New Orleans Saints linebacker Scott Fujita talks about why he is endorsing the National Equality March and why he supports gay rights in an interview with Dave Zirin in the Huffington Post:
"By and large in this country the issue of gay rights and equality should
be past the point of debate. Really, there should be no debate anymore.
For me, in my small platform as a professional football player, I
understand that my time in the spotlight is probably limited. The more
times you have to lend your name to a cause you believe in, you should
do that…A year ago or two years ago, I remember reading about an initiative
that was proposed in the state of Arkansas. It was some kind of measure
that was aimed at preventing adoptions by single parents. Now, the way
I read that and the way that I translated that language was that only
heterosexual, married couples could adopt children. As an adopted child
that really bothered me. I asked myself, what that is really saying is
that the concern with one's sexual orientation or one's sexual
preference outweighs what's really important, and that's finding safe
homes for children, for our children. It's also saying that we'd rather
have kids bounce around from foster home to foster home throughout the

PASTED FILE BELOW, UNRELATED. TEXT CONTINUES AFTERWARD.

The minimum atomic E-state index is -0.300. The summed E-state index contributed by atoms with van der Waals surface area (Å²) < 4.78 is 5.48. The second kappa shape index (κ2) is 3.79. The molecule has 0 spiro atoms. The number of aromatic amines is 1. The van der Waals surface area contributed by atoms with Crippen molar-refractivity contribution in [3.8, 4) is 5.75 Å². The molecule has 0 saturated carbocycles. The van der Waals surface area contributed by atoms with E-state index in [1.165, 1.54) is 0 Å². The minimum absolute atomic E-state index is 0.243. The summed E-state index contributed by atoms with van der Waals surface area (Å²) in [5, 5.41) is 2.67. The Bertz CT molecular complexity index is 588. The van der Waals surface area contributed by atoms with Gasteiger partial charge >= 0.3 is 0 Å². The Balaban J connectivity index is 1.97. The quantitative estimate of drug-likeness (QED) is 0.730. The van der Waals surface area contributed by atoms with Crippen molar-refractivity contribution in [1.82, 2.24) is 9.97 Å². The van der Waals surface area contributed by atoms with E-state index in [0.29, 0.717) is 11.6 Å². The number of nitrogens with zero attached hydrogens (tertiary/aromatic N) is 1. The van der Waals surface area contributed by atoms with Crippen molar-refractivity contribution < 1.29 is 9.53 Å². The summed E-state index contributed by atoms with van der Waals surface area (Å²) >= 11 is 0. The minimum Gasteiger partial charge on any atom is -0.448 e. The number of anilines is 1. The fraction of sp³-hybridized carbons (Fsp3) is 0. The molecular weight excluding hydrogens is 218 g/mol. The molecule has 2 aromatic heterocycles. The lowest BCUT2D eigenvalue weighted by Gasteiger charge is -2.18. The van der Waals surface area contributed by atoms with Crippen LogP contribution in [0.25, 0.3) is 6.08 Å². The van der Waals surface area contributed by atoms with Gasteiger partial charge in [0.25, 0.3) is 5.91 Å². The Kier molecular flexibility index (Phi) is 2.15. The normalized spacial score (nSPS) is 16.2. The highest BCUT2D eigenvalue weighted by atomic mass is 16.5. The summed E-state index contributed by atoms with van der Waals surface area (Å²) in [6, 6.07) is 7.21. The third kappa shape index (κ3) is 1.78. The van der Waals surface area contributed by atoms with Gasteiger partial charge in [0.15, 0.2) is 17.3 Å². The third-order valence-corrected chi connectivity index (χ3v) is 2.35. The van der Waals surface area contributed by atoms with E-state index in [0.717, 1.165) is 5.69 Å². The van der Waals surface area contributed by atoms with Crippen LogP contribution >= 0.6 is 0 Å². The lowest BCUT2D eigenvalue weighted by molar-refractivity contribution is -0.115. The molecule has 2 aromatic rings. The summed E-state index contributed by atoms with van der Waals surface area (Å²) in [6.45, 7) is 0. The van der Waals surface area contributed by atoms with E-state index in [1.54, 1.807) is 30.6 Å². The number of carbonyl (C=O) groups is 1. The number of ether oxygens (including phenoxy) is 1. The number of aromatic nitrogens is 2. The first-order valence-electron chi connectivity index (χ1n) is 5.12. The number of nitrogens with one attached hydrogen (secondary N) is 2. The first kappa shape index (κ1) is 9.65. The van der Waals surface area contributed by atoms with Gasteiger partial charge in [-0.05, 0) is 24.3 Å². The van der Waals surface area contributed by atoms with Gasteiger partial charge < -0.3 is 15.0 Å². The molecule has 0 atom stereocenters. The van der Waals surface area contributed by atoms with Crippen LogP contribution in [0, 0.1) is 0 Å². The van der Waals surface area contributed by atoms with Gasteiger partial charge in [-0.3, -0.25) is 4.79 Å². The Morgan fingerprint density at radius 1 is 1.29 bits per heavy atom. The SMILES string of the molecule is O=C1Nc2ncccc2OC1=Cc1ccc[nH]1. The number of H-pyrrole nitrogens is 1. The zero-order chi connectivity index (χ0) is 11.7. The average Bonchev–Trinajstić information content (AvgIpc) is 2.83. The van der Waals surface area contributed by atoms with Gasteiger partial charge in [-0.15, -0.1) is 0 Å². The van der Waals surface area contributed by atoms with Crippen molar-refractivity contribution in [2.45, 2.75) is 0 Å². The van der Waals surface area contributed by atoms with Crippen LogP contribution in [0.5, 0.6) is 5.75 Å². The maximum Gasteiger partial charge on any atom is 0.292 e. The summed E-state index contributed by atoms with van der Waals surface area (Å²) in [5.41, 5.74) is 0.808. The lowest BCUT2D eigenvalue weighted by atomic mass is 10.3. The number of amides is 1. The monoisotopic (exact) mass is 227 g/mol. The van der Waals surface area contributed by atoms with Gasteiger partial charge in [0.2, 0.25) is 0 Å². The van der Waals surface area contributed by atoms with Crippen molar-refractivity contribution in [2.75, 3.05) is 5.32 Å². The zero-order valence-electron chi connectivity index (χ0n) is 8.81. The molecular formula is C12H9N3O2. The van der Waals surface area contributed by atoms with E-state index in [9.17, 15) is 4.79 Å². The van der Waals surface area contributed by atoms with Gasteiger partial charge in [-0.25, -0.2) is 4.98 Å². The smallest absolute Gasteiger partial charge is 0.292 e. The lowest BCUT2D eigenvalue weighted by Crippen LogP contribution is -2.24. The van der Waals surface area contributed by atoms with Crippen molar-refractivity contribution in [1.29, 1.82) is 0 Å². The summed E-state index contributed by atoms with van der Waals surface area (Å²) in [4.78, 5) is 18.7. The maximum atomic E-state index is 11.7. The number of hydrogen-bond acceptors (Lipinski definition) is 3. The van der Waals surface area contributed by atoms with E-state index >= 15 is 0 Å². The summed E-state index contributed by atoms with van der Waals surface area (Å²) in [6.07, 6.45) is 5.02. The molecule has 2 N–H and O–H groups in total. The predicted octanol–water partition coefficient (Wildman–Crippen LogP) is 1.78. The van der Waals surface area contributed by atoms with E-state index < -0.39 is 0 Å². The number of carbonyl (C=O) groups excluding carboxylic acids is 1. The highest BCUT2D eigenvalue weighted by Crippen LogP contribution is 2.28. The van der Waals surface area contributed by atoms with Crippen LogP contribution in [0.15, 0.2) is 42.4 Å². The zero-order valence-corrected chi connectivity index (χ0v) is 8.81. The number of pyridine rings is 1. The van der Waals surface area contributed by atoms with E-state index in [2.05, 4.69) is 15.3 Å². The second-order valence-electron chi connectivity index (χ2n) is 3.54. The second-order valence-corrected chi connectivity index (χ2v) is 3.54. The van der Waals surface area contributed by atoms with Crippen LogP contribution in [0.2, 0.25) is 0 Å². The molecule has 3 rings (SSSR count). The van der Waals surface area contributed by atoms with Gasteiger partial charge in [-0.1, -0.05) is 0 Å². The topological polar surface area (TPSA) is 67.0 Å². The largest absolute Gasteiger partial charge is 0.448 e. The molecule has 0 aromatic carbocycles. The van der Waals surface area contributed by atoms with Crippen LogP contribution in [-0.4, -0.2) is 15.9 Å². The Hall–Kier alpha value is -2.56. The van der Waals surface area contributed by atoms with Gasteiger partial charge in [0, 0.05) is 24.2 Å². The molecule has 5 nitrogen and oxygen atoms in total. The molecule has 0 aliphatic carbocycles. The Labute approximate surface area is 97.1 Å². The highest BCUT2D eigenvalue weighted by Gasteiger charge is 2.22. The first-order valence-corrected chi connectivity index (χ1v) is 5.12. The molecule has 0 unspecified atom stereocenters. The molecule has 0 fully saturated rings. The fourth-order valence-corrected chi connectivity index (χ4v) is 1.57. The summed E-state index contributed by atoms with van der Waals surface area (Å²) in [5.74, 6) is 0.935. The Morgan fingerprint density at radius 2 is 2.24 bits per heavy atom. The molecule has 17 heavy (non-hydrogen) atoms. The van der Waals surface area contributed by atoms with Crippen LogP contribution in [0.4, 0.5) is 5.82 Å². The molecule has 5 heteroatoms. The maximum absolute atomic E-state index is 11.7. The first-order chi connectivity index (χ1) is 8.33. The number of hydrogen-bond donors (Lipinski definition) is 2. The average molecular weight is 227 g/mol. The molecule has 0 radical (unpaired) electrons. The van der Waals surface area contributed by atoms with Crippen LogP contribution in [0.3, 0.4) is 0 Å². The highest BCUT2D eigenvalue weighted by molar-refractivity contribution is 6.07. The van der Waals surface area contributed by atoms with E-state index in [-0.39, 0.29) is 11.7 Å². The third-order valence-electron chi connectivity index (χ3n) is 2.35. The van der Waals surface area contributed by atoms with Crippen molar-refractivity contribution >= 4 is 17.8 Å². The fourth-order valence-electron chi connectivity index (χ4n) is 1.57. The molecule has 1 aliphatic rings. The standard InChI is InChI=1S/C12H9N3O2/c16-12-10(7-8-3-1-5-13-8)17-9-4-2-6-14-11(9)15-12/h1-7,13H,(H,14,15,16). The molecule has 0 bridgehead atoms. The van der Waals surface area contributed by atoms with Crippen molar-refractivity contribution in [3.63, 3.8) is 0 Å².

course of their childhood, than end up in a permanent home, where the
parent, whether that person's single or not, gay or straight. Either
way, it doesn't matter. It's a home that's going to be provided for a
kid who desperately needs a home. As an adopted child, that measure
really bothered me. It just boggles my mind because good, loving homes
for any child are the most important thing."
Fujita, who is straight, married, and has kids, also discusses homophobia in the locker room and whether or not his views on gay rights make him a target for mockery among teammates.
Adds Fujita: "I have no concern about that whatsoever. I know who I am. My wife knows
who I am. I don't care one way or the other Dave. I imagine that when
some of this gets out guys in the locker room might give me a hard
time, and they always give me a hard time. They call me the Pinko
Communist Fag from Berkeley. I'm used to it. I can take it all."